July 23, 2001

Sklyarov's DefCon presentation is online; supporter's reputation a 'bonfire'

Author: JT Smith

- by Tina Gasperson -

Mike Crawford gave up the possibility of a good job at Adobe because he believes getting the word out about Dmitry Sklyarov is more important. Crawford says he had just applied for a job as a Photoshop software engineering manager when Sklyarov was arrested by the FBI. "Times have been hard for me and my little family for quite some time,
and that would be a good job for me for which I feel I am quite qualified, but I know it would be wrong to fail to speak out on this abuse of Dmitry's
constitutional rights, and the rights of software engineers everywhere," Crawford writes in an open letter to friends.

He published the letter on his Free Dmitry Web site. There he has also posted a link to download the Power Point version of Sklyarov's recent presentation at DefCon, and another link to Elcomsoft's free trial version of the Advanced eBook Processor -- actions which are sure to be displeasing to a potential employer who wasn't afraid to sic the FBI on anyone daring to point out security flaws in its product.

"Before I wrote in to [Adobe] to say that I didn't want the position anymore, I had got a response. I felt I was a very strong candidate for the job, given my past experience in imaging as well as cross-platform work. So I am very disappointed," Crawford told NewsForge. He says he hasn't heard anything more from Adobe since he published the Free Dmitry Web site, which also advocates boycotts against Adobe.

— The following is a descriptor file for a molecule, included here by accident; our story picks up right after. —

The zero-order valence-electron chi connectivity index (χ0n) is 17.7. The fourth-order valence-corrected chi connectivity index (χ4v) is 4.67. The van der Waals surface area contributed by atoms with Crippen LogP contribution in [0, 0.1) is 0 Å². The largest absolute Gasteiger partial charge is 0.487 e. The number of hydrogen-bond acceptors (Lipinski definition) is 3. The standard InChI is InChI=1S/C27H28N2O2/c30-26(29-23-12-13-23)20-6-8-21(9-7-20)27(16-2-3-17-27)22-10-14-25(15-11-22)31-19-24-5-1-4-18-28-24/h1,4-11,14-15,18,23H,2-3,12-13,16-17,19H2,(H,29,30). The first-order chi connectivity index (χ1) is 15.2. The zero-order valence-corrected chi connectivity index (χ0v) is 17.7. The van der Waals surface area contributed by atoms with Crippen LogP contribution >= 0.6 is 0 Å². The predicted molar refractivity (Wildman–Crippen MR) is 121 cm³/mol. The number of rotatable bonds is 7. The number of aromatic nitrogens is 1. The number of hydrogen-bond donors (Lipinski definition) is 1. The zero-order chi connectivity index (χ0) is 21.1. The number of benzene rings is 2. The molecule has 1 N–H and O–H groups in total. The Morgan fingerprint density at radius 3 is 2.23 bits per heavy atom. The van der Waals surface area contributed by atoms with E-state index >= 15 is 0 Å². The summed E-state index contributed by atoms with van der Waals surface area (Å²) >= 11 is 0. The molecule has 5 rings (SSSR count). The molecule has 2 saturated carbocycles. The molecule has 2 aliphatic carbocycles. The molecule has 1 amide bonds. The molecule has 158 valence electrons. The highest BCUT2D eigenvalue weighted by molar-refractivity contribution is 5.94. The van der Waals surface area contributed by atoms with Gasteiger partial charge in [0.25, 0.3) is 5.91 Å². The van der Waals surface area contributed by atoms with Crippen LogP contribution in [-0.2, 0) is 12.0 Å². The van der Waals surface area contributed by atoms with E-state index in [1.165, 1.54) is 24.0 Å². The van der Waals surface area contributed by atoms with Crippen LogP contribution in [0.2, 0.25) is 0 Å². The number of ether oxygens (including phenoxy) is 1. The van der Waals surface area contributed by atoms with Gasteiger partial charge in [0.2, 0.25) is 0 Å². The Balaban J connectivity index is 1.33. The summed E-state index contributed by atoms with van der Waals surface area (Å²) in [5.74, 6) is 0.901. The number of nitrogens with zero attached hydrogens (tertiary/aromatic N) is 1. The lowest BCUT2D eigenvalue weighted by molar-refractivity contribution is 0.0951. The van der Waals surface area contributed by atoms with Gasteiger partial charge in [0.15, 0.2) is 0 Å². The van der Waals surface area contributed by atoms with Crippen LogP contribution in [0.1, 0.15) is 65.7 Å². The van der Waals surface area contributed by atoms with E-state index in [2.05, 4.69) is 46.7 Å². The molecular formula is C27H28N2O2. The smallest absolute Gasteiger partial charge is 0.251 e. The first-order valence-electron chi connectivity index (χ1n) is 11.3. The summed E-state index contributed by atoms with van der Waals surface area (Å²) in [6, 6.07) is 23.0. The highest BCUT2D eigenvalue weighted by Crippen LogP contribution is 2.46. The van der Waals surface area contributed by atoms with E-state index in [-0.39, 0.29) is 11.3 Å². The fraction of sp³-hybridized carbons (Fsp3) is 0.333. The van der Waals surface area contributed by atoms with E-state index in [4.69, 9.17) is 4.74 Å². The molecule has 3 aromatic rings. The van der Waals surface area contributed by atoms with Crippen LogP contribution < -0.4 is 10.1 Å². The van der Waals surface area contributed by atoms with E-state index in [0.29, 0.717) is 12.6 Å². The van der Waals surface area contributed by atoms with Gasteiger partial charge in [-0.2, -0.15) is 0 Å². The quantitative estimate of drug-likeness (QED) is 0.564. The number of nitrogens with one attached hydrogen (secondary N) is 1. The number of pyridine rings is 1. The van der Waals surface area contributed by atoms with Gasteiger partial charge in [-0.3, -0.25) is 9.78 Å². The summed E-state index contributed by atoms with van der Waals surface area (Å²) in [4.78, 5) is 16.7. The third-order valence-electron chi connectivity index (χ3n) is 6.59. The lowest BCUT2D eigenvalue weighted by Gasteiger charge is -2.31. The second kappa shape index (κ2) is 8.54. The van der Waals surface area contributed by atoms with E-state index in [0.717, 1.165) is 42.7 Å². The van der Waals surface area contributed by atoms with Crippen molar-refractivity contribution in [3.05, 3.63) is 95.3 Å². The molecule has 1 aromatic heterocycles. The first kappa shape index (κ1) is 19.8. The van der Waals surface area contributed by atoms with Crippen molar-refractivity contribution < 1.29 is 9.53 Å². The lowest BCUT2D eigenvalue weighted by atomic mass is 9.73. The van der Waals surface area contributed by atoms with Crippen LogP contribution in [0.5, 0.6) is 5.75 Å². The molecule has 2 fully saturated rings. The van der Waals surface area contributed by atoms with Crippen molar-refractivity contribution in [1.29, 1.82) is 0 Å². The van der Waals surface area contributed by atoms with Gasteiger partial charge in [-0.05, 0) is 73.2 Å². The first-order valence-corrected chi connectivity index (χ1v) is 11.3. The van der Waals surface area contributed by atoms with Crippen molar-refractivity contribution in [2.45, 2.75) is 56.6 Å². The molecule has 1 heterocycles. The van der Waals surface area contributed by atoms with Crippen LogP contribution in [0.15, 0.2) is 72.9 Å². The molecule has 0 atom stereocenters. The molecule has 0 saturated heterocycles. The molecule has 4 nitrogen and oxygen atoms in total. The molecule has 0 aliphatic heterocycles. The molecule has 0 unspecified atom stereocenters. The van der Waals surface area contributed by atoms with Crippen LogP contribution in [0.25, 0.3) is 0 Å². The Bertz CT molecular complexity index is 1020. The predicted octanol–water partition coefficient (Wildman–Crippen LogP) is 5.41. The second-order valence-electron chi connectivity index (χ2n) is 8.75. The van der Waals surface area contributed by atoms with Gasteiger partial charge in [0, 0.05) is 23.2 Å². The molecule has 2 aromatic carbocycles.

Crawford is simply staying true to his life's creed, according to a statement at the site. He calls the speech by John J. Chapman, given to the graduating class of Hobart College in 1900, and reprinted in the ClueTrain Manifesto, "words of wisdom I have striven to live by, even since I was a little child." The speech, entitled "Make a Bonfire of Your Reputations," says in part:

"As a practical matter, a mere failure to speak out upon occasions where no statement is asked or
expect from you, and when the utterance of an uncalled for suspicion is odious, will often hold you to a
concurrence in palpable iniquity. Try to raise a voice that will be heard from here to Albany and watch
what comes forward to shut off the sound. It is not a German sergeant, nor a Russian officer of the
precinct. It is a note from a friend of your father's, offering you a place at his office. This is your warning
from the secret police. Why, if you any of young gentleman have a mind to make himself heard a mile off,
you must make a bonfire of your reputations, and a close enemy of most men who would wish you well."

Crawford adds his own thoughts to Chapman's philosophy:

"It has not always been to my advantage to speak out -- far from it, many times I have suffered as a result.

"And there have been many times when I have chosen silence when I knew the right course would be to speak.

"There have been difficult times in my life when I saw injustice and was unable to express myself eloquently so that
those who happened to hear me did not take me seriously. But rather than learn to stay quiet, I have done my best to
speak better, so that my words should have more weight to them.

"I urge you to do the same."


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